Trafficking and health BMJ volume 328, pp 1369-71
Attempts to prevent human trafficking are making conditions worse for voluntary migrants, argue researchers in this week's BMJ.
Their concerns are based on studies conducted between 2000 and 2002 among child migrants in Mali and Vietnamese sex workers in Cambodia.
A survey of close to 1000 migrants in Mali found that only four had been deceived, exploited, or not paid for their labour. Rather, young people voluntarily sought employment abroad to experience urban lifestyles, learn new languages, and accumulate possessions.
In interviews and discussions with 100 Vietnamese women, only six reported having been "tricked" into sex work. Most knew before they left Vietnam that they would be engaged in sex work and some showed clear ambition to travel for economic incentives and an independent lifestyle.
In both Mali and Cambodia, intermediaries often assist safe migration, yet anti-trafficking policies do not distinguish between a trafficker with intent to exploit and an intermediary who facilitates a young migrant's journey and search for work.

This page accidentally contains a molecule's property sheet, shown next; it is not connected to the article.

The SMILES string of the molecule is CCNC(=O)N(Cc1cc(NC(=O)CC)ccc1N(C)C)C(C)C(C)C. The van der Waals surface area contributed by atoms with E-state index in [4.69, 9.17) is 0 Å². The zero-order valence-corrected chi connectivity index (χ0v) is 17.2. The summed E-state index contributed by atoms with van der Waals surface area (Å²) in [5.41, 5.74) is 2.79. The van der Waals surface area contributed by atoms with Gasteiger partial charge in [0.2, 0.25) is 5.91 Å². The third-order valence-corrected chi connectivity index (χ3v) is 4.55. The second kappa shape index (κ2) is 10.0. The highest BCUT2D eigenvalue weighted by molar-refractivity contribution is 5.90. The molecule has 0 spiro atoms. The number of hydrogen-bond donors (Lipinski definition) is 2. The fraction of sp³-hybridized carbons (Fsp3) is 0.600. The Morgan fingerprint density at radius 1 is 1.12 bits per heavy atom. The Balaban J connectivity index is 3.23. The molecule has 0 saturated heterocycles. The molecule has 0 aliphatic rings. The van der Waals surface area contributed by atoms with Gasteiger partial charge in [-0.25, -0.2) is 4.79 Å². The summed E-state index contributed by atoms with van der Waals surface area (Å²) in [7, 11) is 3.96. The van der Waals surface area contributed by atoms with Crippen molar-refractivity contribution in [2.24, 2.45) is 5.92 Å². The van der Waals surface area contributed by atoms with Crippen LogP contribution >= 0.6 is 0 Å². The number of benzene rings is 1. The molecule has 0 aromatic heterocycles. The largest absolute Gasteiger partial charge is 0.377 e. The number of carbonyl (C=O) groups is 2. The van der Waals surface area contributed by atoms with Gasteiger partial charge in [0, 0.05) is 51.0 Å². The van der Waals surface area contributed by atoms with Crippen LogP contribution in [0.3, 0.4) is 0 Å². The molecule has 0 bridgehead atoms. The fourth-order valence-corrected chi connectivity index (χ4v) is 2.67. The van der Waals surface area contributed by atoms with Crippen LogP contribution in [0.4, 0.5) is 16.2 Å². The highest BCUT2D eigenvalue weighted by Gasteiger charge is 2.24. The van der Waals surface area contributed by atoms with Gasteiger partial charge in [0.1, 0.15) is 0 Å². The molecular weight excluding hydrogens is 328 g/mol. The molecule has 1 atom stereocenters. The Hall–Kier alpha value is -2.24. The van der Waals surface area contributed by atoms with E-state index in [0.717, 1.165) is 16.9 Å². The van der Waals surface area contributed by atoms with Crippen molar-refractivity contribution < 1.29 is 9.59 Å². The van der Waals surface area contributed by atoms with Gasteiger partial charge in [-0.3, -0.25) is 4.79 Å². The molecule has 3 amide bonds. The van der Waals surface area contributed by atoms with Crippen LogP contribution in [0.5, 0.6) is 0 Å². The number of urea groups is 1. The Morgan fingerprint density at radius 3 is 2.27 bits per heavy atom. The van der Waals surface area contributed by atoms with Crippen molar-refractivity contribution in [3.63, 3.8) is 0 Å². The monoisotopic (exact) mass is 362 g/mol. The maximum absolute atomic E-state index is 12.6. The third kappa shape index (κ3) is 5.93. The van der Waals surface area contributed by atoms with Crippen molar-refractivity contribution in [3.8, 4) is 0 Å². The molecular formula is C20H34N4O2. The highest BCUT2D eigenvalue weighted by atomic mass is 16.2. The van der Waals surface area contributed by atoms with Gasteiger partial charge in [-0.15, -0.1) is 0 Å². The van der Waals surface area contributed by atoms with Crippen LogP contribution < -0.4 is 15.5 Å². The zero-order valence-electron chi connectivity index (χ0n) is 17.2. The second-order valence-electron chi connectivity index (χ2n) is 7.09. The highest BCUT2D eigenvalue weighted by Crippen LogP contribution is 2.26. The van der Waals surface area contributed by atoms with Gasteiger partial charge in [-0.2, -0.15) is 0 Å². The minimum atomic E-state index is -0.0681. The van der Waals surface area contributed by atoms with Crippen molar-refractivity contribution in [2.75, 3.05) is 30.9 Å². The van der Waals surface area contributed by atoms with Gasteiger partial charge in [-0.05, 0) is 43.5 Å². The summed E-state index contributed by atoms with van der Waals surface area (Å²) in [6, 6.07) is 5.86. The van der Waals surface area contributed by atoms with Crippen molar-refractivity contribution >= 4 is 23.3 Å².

These measures force migrants to rely on corrupt officials and use of clandestine routes, increasing their risk of harm and exploitation, say the authors.
"We do not dispute that in both settings migrants have suffered hardship and abuse, but current anti-trafficking approaches do not help their problems," they write. These studies show that a more flexible and realistic approach to labour migration among young people is required, they conclude.
Source: Eurekalert & othersLast reviewed: By John M. Grohol, Psy.D. on 21 Feb 2009
Published on PsychCentral.com. All rights reserved.
Two roads diverged in a wood, and I--
I took the one less traveled by,
And that has made all the difference.
-- Robert Frost